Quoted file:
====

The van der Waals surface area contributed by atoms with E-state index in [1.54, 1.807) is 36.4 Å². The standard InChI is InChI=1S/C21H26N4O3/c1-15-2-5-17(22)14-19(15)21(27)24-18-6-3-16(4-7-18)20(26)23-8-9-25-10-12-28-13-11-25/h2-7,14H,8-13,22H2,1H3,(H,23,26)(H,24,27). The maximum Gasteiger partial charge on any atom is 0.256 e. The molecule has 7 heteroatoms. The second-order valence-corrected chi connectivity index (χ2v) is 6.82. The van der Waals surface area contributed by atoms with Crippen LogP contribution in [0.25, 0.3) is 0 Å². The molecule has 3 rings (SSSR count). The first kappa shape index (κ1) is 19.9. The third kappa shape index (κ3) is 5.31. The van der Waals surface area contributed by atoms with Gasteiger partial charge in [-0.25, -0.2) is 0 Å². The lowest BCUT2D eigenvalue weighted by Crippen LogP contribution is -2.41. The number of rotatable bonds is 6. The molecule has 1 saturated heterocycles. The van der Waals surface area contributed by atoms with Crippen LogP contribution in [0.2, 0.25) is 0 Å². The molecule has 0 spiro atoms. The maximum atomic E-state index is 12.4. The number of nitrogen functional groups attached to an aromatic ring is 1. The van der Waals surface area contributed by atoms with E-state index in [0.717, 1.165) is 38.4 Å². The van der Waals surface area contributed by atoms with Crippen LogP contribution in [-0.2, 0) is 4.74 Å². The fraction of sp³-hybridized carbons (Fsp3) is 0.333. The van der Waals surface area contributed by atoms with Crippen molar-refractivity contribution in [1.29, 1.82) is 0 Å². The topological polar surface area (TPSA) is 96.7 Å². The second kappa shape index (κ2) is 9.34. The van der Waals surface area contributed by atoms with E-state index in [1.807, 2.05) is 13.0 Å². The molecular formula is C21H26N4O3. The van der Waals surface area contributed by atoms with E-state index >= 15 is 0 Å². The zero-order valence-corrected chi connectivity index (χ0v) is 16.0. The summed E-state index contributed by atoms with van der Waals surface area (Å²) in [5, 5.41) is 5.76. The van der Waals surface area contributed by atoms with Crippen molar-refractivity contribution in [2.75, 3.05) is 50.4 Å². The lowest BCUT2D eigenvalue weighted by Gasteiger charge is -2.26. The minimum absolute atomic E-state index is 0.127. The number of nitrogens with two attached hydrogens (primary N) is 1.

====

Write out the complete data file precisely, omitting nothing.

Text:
The van der Waals surface area contributed by atoms with E-state index in [1.54, 1.807) is 36.4 Å². The standard InChI is InChI=1S/C21H26N4O3/c1-15-2-5-17(22)14-19(15)21(27)24-18-6-3-16(4-7-18)20(26)23-8-9-25-10-12-28-13-11-25/h2-7,14H,8-13,22H2,1H3,(H,23,26)(H,24,27). The maximum Gasteiger partial charge on any atom is 0.256 e. The molecule has 7 heteroatoms. The second-order valence-corrected chi connectivity index (χ2v) is 6.82. The van der Waals surface area contributed by atoms with Crippen LogP contribution in [0.25, 0.3) is 0 Å². The molecule has 3 rings (SSSR count). The first kappa shape index (κ1) is 19.9. The third kappa shape index (κ3) is 5.31. The van der Waals surface area contributed by atoms with Gasteiger partial charge in [-0.25, -0.2) is 0 Å². The lowest BCUT2D eigenvalue weighted by Crippen LogP contribution is -2.41. The number of rotatable bonds is 6. The molecule has 1 saturated heterocycles. The van der Waals surface area contributed by atoms with Crippen LogP contribution in [0.2, 0.25) is 0 Å². The molecule has 0 spiro atoms. The maximum atomic E-state index is 12.4. The number of nitrogen functional groups attached to an aromatic ring is 1. The van der Waals surface area contributed by atoms with E-state index in [0.717, 1.165) is 38.4 Å². The van der Waals surface area contributed by atoms with Crippen LogP contribution in [-0.2, 0) is 4.74 Å². The fraction of sp³-hybridized carbons (Fsp3) is 0.333. The van der Waals surface area contributed by atoms with Crippen molar-refractivity contribution in [1.29, 1.82) is 0 Å². The topological polar surface area (TPSA) is 96.7 Å². The second kappa shape index (κ2) is 9.34. The van der Waals surface area contributed by atoms with E-state index in [1.807, 2.05) is 13.0 Å². The molecular formula is C21H26N4O3. The van der Waals surface area contributed by atoms with E-state index >= 15 is 0 Å². The zero-order valence-corrected chi connectivity index (χ0v) is 16.0. The summed E-state index contributed by atoms with van der Waals surface area (Å²) in [5, 5.41) is 5.76. The van der Waals surface area contributed by atoms with Crippen molar-refractivity contribution in [2.75, 3.05) is 50.4 Å². The lowest BCUT2D eigenvalue weighted by Gasteiger charge is -2.26. The minimum absolute atomic E-state index is 0.127. The number of nitrogens with two attached hydrogens (primary N) is 1.